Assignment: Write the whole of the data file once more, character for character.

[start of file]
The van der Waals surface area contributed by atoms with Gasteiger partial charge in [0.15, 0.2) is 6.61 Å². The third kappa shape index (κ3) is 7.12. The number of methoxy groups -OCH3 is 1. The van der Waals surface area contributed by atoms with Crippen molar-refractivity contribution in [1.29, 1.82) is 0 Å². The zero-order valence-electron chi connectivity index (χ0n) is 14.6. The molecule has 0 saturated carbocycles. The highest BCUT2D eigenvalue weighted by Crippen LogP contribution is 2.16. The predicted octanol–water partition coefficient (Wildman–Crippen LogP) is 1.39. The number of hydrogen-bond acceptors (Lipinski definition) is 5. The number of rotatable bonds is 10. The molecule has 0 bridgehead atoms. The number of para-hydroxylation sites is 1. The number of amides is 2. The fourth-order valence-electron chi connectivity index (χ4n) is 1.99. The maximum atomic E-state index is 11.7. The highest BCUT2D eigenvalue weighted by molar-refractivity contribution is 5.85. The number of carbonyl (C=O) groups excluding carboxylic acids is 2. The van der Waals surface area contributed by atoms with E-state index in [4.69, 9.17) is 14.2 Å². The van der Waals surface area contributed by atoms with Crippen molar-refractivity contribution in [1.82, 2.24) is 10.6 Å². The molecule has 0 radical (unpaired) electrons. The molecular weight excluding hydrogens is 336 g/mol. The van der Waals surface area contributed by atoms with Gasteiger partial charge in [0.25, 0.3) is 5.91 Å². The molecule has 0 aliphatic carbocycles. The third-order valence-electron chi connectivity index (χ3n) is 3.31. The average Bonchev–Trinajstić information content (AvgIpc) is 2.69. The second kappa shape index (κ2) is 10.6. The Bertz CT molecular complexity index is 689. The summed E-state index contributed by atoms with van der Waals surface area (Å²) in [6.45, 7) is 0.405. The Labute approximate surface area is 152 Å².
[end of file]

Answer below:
The van der Waals surface area contributed by atoms with Gasteiger partial charge in [0.15, 0.2) is 6.61 Å². The third kappa shape index (κ3) is 7.12. The number of methoxy groups -OCH3 is 1. The van der Waals surface area contributed by atoms with Crippen molar-refractivity contribution in [1.29, 1.82) is 0 Å². The zero-order valence-electron chi connectivity index (χ0n) is 14.6. The molecule has 0 saturated carbocycles. The highest BCUT2D eigenvalue weighted by Crippen LogP contribution is 2.16. The predicted octanol–water partition coefficient (Wildman–Crippen LogP) is 1.39. The number of hydrogen-bond acceptors (Lipinski definition) is 5. The number of rotatable bonds is 10. The molecule has 0 bridgehead atoms. The number of para-hydroxylation sites is 1. The number of amides is 2. The fourth-order valence-electron chi connectivity index (χ4n) is 1.99. The maximum atomic E-state index is 11.7. The highest BCUT2D eigenvalue weighted by molar-refractivity contribution is 5.85. The number of carbonyl (C=O) groups excluding carboxylic acids is 2. The van der Waals surface area contributed by atoms with E-state index in [4.69, 9.17) is 14.2 Å². The van der Waals surface area contributed by atoms with Crippen molar-refractivity contribution in [1.82, 2.24) is 10.6 Å². The molecule has 0 radical (unpaired) electrons. The molecular weight excluding hydrogens is 336 g/mol. The van der Waals surface area contributed by atoms with Gasteiger partial charge in [0.25, 0.3) is 5.91 Å². The molecule has 0 aliphatic carbocycles. The third-order valence-electron chi connectivity index (χ3n) is 3.31. The average Bonchev–Trinajstić information content (AvgIpc) is 2.69. The second kappa shape index (κ2) is 10.6. The Bertz CT molecular complexity index is 689. The summed E-state index contributed by atoms with van der Waals surface area (Å²) in [6.45, 7) is 0.405. The Labute approximate surface area is 152 Å².